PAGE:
Standing at the helm of the European Union, the Czech Republic has faced its fair share of hurdles, from the gas dispute between Russia and Ukraine to a snowballing economic crisis to a sudden collapse of its government. And then there's President Vaclav Klaus, who never hesitates to air his grievances against the political and economic bloc. The most prominent and vocal Euroskeptic on the continent, the fiery 68-year old has been a constant critic of the EU, and the Czech presidency has failed to derail his stream of inflammatory rhetoric. While Klaus has long been the voice of Czech Euroskepticism, his former party, the center-right Civic Democrats (ODS), has inched towards a more pro-European stance. The evolution of the ODS platform has led Petr Mach, Klaus' protege, to establish the Party of Free Citizens (SSO) in hopes of matching Euroskeptic rhetoric with real political power.
The ODS's Identity Problem
The "corruption of ideas" within the ODS prompted Mach to band together with those as dissatisfied as he and announce the creation of the SSO on the 12th of January 2009. "Originally, the ODS was against the Lisbon Treaty and promised a referendum," says Mach in an interview in Prague. The treaty, which would reform EU institutions and further European integration, is accused by its opponents of awarding the EU too much power while chipping away at national sovereignty. But "when the ODS entered the government, they simply changed their mind, probably to continue in the government and to have friends abroad in France and Germany," continued Mach. "They simply betrayed their basic principles or maybe forgot them."
Mach was not alone in his frustration with the ODS's failure to uphold its original Euroskeptic platform. A former ODS member of parliament and current SSO member, Jiri Payne, adds that the ODS has been unchallenged for too long. "The ODS has declared its intention to become the catch-all party to address centrist voters," says Payne in an e-mail interview. "The absence of dialogue and free discussion and the inability to influence party politics with any binding decision led us to found a new party."
The ODS has an "identity problem," believes Jiri Pehe, a political analyst and former advisor to President Vaclav Havel. "It is a party split basically between the followers of Klaus who support him no matter what he stands for and the followers of a liberal-conservative program," which is represented by the former Prime Minister Mirek Topolanek. Klaus resigned as honorary chairman of ODS last December, parting ways with the party he founded in 1991.
The SSO, on the other hand, has received some media attention for its anti-Lisbon stance as the Czech Republic, along with Ireland, remain the only two EU nations who have yet to approve the treaty. While Topolanek supports ratification, Klaus has referred to himself as a "EU dissident" and remains a steadfast opponent of further European integration.
"Klaus is throwing little bombs by saying horrible things," says Monika MacDonagh-Pajerova, the chairperson of the pro-European organization YES for Europe in Prague. "We need the Lisbon Treaty because suddenly, we have 27 [EU member-states]. The EU is huge and we need new rules of governing it."
In a poll conducted by STEM in January, 64 percent of Czechs stood with Topolanek in supporting Lisbon, a 19 percent increase from last October. STEM analysts believe that the numbers are swollen due to a fear that should the treaty fail to pass, the Czech Republic could lose prestige. Most believe, however, that its eventual ratification is likely and that Czechs are more pro-Europe than it would seem. "The majority are happy with EU membership," says Pehe. "The Euroskeptic image has been created by some top, very vocal politicians, especially Klaus."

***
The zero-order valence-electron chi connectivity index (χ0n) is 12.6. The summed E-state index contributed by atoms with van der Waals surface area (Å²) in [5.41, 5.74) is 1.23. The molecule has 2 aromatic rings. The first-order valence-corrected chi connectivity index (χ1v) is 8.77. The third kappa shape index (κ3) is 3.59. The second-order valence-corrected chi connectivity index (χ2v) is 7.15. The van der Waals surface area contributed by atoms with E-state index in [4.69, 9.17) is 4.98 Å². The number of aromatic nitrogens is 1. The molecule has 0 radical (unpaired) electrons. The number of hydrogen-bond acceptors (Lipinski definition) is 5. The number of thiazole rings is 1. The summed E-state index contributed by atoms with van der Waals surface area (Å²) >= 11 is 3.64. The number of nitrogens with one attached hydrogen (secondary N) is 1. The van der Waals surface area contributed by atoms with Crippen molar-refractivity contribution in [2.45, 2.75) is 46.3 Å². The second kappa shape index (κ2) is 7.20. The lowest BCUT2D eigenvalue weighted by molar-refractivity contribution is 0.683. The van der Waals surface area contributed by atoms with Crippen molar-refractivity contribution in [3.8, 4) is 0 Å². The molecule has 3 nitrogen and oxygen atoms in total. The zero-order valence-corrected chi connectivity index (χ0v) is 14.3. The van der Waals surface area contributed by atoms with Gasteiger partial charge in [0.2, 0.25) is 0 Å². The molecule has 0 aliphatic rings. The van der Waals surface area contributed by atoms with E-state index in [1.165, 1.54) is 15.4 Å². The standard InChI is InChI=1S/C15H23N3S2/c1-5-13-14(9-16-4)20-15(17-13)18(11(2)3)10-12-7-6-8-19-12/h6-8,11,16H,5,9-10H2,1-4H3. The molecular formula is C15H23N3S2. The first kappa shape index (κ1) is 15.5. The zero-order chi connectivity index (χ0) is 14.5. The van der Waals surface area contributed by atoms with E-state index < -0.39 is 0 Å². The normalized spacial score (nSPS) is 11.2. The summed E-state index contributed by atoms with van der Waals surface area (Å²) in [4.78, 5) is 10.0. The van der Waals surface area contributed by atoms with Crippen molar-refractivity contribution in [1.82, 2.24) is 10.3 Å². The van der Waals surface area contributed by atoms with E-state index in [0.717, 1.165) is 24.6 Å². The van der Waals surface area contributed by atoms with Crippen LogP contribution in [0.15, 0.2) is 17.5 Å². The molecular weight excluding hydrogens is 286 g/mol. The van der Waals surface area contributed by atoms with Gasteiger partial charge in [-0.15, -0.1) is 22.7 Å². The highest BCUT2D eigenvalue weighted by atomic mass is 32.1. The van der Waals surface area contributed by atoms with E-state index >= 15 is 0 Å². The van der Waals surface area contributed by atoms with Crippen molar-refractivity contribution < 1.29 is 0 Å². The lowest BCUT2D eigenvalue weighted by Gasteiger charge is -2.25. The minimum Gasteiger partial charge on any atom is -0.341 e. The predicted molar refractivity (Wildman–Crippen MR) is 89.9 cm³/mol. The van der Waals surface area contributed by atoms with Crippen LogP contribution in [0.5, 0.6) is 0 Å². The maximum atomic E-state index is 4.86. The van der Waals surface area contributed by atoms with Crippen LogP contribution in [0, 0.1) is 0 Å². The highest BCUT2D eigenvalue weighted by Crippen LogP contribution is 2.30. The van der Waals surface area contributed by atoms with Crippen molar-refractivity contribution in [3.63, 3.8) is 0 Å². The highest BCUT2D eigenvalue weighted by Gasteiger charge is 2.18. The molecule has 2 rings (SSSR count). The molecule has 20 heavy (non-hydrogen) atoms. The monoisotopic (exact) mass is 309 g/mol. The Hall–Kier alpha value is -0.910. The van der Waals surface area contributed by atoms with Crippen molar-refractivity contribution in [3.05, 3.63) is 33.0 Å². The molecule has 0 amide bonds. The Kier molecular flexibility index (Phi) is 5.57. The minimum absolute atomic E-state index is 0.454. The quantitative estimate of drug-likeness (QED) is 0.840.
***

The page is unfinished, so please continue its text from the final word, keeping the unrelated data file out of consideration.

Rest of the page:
The process began to move forward in recent weeks and the treaty was approved by the upper house of Parliament on the 6th of May, leaving only one more step. Klaus must now sign the Lisbon Treaty before ratification is complete, but it remains unclear when that will happen.
The SSO's Challenge
Mach believes, however, that there is an anti-Lisbon void to be filled. "Most Czechs are supportive of EU membership, but at the same time, I think that many people believe that we must defend our national interests within the EU." That, for Mach, means abstaining from further integration as outlined by Lisbon. "We believe that for some countries, the EU is just a tool, a framework for pushing their own national interests. Since some countries are bigger, they have a better chance of pushing their wishes through than others." Mach is especially concerned with the switch from unanimous to qualified majority voting in certain policy areas, which would give more weight to countries with larger populations. He fears that the Lisbon Treaty will allow the EU to be dominated by large member states like France and Germany, which have populations of 65 million and 80 million, respectively. The Czech population, on the other hand, lies around 10 million.
The upcoming European Parliament elections in June present the first challenge to the SSO and will test whether Mach's message has resonated with voters. The goal is to pass the five percent threshold needed to elect one representative. While one MEP may sound insignificant in the 785-member parliament, it will indicate a considerable step forward for the small party at home. "In national elections, rational voters don't want to lose their vote so they are not willing to vote for a party whose chances of getting into parliament are low," explains Mach. "But in the EP elections, people will be willing to experiment. If we gain five percent or more, people will see that we are electable, and they will give us a chance later on in the Czech parliamentary elections."